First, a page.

NEW YORK ( TheStreet) -- When I first heard the rumor that Intel ( INTC) would become what amounts to a conventional cable television provider -- via Internet delivery -- I scoffed.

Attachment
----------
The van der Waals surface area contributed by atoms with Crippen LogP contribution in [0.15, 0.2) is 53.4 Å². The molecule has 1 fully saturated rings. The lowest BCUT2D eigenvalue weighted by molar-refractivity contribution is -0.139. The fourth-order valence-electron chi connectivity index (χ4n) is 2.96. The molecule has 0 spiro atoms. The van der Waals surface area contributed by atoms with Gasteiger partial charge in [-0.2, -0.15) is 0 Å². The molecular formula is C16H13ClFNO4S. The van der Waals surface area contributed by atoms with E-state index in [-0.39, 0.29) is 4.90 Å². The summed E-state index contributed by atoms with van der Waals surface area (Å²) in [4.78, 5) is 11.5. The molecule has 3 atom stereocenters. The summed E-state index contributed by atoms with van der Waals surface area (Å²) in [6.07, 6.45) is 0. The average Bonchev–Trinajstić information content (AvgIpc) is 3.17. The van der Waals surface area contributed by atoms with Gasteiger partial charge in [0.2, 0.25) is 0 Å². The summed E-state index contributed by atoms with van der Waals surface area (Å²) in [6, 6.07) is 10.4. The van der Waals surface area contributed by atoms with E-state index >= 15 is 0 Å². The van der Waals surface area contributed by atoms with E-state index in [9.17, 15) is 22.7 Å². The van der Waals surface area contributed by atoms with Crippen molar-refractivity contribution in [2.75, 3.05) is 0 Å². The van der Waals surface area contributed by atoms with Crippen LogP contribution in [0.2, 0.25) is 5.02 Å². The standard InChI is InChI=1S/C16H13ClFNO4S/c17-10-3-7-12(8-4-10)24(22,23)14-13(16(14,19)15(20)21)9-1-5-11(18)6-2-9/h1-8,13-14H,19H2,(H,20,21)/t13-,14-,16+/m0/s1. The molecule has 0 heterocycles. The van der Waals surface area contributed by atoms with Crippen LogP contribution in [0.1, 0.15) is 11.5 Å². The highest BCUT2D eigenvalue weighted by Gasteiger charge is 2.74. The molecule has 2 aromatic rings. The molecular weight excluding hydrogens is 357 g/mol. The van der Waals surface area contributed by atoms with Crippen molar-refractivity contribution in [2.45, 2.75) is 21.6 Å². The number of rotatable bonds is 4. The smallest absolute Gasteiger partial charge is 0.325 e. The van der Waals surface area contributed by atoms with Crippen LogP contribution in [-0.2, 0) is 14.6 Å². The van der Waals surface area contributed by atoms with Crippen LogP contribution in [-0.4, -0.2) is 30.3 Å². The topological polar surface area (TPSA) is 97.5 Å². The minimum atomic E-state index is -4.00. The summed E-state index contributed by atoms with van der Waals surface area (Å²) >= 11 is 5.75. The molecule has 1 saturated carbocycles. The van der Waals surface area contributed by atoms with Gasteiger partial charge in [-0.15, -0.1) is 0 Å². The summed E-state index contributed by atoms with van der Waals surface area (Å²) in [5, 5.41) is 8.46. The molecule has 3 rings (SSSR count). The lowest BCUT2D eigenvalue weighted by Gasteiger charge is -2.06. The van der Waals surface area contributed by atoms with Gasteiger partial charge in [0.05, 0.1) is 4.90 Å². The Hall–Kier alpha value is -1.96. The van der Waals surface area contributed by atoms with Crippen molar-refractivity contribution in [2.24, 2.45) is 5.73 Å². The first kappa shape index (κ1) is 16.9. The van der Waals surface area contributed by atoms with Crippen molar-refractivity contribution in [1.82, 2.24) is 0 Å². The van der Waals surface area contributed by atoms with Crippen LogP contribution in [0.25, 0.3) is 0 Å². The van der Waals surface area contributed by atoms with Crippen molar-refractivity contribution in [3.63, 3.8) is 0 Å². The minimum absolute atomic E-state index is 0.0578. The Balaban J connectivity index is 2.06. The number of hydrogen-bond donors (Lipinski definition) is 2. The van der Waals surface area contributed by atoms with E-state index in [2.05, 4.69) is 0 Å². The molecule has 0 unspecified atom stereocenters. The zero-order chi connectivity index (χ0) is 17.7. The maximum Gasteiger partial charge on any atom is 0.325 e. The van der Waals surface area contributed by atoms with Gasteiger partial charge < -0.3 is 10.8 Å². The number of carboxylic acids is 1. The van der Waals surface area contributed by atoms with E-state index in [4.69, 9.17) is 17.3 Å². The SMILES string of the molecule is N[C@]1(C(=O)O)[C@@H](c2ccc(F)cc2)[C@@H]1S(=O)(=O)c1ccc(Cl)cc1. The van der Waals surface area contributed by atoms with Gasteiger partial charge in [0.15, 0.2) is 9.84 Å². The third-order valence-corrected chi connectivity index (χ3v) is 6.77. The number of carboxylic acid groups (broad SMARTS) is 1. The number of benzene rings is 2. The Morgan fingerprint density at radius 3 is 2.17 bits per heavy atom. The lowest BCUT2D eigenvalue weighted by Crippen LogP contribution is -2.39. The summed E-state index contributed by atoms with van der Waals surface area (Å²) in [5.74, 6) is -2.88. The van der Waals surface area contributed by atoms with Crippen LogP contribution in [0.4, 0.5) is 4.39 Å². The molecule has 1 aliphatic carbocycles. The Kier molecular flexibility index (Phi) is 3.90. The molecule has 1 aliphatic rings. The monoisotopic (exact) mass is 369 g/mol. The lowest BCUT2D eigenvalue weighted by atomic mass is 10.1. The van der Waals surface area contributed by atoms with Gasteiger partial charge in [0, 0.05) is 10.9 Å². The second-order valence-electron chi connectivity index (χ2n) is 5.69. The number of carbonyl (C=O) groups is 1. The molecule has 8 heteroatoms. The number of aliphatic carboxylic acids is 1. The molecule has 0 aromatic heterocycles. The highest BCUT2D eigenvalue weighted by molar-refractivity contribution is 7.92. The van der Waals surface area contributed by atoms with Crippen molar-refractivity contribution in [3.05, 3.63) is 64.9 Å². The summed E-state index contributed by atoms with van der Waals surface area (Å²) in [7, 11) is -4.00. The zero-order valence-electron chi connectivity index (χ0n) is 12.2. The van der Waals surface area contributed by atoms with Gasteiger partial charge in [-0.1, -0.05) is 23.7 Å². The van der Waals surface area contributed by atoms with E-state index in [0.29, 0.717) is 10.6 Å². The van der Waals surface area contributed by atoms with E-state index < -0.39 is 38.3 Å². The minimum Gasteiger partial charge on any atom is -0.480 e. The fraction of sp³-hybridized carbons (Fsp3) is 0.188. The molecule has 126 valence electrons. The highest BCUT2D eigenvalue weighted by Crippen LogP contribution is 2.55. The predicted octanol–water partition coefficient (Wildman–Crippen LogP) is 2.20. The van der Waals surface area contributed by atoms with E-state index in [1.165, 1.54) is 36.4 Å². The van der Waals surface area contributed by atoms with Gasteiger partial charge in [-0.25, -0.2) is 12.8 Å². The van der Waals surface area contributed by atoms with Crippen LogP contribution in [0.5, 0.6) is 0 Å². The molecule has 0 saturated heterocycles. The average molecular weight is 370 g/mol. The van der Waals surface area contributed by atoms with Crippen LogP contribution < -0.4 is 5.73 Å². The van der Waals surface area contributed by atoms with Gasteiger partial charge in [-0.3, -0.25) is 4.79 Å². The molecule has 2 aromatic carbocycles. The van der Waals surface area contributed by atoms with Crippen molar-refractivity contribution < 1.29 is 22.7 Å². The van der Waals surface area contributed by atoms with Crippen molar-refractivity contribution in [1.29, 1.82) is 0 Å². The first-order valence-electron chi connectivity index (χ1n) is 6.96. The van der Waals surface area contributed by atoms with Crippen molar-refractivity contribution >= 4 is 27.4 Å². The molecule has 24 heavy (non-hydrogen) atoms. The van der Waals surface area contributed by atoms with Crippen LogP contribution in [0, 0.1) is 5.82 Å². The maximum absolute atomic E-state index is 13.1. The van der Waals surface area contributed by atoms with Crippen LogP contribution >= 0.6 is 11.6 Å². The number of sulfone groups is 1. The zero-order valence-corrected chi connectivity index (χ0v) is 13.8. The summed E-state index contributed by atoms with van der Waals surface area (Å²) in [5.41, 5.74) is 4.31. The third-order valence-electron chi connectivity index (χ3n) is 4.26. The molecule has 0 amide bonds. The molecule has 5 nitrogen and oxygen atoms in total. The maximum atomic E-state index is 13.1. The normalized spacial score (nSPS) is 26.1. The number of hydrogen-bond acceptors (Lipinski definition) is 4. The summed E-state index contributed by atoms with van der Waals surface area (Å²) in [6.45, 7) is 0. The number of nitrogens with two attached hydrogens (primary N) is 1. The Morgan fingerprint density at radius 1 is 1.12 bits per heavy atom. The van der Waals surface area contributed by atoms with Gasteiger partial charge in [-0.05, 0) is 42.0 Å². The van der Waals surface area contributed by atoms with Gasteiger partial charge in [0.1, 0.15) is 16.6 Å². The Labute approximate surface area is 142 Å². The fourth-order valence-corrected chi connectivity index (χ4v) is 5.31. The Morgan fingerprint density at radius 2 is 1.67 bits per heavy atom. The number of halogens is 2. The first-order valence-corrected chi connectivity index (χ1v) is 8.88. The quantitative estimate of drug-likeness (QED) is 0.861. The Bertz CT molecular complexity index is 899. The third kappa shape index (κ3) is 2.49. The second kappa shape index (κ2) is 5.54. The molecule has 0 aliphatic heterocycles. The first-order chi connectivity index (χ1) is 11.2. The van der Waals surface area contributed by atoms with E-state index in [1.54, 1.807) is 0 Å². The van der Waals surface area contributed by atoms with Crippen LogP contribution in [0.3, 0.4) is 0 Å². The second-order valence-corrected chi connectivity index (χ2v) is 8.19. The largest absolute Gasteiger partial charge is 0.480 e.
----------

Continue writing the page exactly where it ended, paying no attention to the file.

There was no way stodgy, old, we missed mobile worse than Facebook (FB) Intel could compete with living room frontrunner Microsoft ( MSFT) or we figured out the living room, but we would rather not provide meaningful detailsApple ( AAPL). The more I hear about Intel's plans and, to a lesser extent, Apple's lack of plans, the more I think Intel has come to play and will win. Intel intends to release a set-top box in time for the holidays. That much we know; however dig the details that have not been quite as widely publicized. Intel's device will provide access to a suite of content choices so complete you will be able to drop your current cable or satellite provider and make Intel your lone source. The company's offering will be as much about the actual content it delivers as it's about how subscribers select, organize and interact with that content. And it will be social. As Intel's core businesses continue to struggle, Intel Media -- for all intents and purposes, a standalone startup venture -- could end up digging the chipmaker out of its seemingly hopeless ditch. VP/GM Erik Huggers runs a ship that doesn't depend on long shots such as Microsoft for success. In many ways, Intel Media operates as the anti-Intel, but if Huggers' aggressive push into television goes well, the approach and culture could wind up a blueprint for the larger company. Huggers has an edge over most newish other players in the living room, particularly Apple, because the cats who hold the cards -- huge content providers such as Time Warner ( TWX) and News Corp ( NWSA) -- know him and like him. When Huggers, a former BBC executive, enters a room to negotiate partnerships and deals with top executives at these companies -- and, yes, the discussions are taking place at the highest levels -- he doesn't bring the misguided arrogance that Apple does. Huggers and his team at Intel Media recognize that big content owners have no reason to cut access deals to their content. They have seen how Apple operated (and continues to operate) with the music industry and how it dictated the terms of engagement to wireless carriers, two groups that need/needed Apple more than Apple needs them.